If you’ve spent much of your life dismissing your talents and doubting your capabilities, it can seem like an impossible goal to begin believing in yourself. Since believing in yourself is such a vital part of goal achievement, overcoming your doubt and disbelief is crucial if you want to improve your life.
Believing in yourself is a simple matter of changing the way you think about yourself and your capabilities. Remember that negative thinking is a habit, whether it applies to you or the circumstances of your life.
In order to develop a strong belief in yourself, try these 3 steps:
Acknowledge your potential.
Self-doubt is often the result of an ongoing barrage of assumptions. You assume you cannot succeed at your goals because you haven’t succeeded at many things before. You assume you have no talent because your third-grade teacher once told you so. You assume you are destined for a mediocre life because you’ve never pushed yourself beyond your limits.
It’s important to understand that your assumptions are not necessarily true! You have accepted them as truth, but if you take a few minutes to really think about them, you’ll probably be surprised to realize that you may not have considered all possible angles. Be willing to revisit your assumptions and challenge them. You don’t have to change your mind about them yet, but be open to the possibility that you were wrong about yourself.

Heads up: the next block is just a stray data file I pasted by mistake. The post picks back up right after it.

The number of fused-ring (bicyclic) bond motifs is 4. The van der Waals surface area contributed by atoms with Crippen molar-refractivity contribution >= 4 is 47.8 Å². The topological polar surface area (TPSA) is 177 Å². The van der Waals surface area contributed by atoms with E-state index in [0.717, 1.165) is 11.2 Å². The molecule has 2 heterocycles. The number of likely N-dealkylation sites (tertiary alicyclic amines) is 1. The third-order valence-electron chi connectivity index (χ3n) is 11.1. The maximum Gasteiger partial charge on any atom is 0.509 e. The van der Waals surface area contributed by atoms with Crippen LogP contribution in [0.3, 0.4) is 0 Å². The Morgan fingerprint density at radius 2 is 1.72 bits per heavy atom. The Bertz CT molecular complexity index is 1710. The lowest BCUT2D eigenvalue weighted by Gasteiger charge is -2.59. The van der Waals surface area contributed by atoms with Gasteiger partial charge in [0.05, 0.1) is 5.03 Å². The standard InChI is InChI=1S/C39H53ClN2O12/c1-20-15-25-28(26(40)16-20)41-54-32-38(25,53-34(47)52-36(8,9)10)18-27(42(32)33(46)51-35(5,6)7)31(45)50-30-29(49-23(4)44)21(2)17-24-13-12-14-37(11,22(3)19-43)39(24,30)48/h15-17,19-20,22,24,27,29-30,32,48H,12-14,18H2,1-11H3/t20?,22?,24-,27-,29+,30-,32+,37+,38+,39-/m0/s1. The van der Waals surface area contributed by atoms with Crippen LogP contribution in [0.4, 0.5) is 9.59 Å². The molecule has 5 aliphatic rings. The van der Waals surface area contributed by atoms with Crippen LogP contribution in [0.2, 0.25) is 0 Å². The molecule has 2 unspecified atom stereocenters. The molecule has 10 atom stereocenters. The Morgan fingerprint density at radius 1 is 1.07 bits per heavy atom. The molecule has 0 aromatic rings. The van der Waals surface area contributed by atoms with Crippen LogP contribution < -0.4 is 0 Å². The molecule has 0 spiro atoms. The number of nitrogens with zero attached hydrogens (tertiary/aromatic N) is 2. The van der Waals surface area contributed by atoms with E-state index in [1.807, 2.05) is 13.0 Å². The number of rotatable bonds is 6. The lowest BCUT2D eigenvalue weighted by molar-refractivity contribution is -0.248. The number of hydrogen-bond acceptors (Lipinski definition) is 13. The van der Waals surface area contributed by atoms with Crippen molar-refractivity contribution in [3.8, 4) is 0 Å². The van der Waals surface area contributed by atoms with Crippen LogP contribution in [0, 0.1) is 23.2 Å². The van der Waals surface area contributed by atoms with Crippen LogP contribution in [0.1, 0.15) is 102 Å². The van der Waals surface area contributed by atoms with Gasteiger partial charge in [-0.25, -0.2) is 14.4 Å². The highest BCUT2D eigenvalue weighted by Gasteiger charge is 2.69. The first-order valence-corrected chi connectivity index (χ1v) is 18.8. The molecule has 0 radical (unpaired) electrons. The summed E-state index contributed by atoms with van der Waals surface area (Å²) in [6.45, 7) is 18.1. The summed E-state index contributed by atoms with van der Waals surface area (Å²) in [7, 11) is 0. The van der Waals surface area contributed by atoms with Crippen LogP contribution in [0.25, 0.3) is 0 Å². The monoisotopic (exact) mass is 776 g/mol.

Be willing to try anyway.
Even worse than making assumptions about yourself is when you don’t even TRY to do something better for yourself, simply because you believe it would be a waste of time. This is the worst disservice you could do to yourself!
Starting right now, make a pledge to give everything your best shot from now on. Don’t worry about whether it’s possible or not. Don’t worry about whether you’ve failed in the past or whether you’ve got what it takes to succeed this time around.
Simply make a promise to TRY – no matter what comes of it.
Prove it to yourself.
If you really want to shatter your illusions of inability, take a sheet of paper and make a list of all the things you believe you cannot do. They can be little things or big things; it doesn’t matter. Just write down every single thing you believe you are incapable of doing.
Then, make it a point to prove yourself wrong by going out and doing them. Notice I didn’t say “doing them well.” I said simply, “doing them.”
You’ll never know until you try!
One word of caution with this method: be sure you don’t sabotage your own efforts in order to prove yourself right. For example, perhaps you believe you can’t get a better job than you have now. In order to “prove” that your belief is right, you go out and apply for jobs that are far beyond your skill or experience level. Of course, you don’t get called for interviews since you weren’t qualified for those jobs, and you conclude that your original suspicion was correct.
Don’t do that to yourself. The idea is to move slightly beyond your comfort zones, not to overwhelm and sabotage yourself.
With every positive result you achieve, you will eventually build up a stronger belief in yourself, and you can keep expanding your comfort zones to achieve more and more!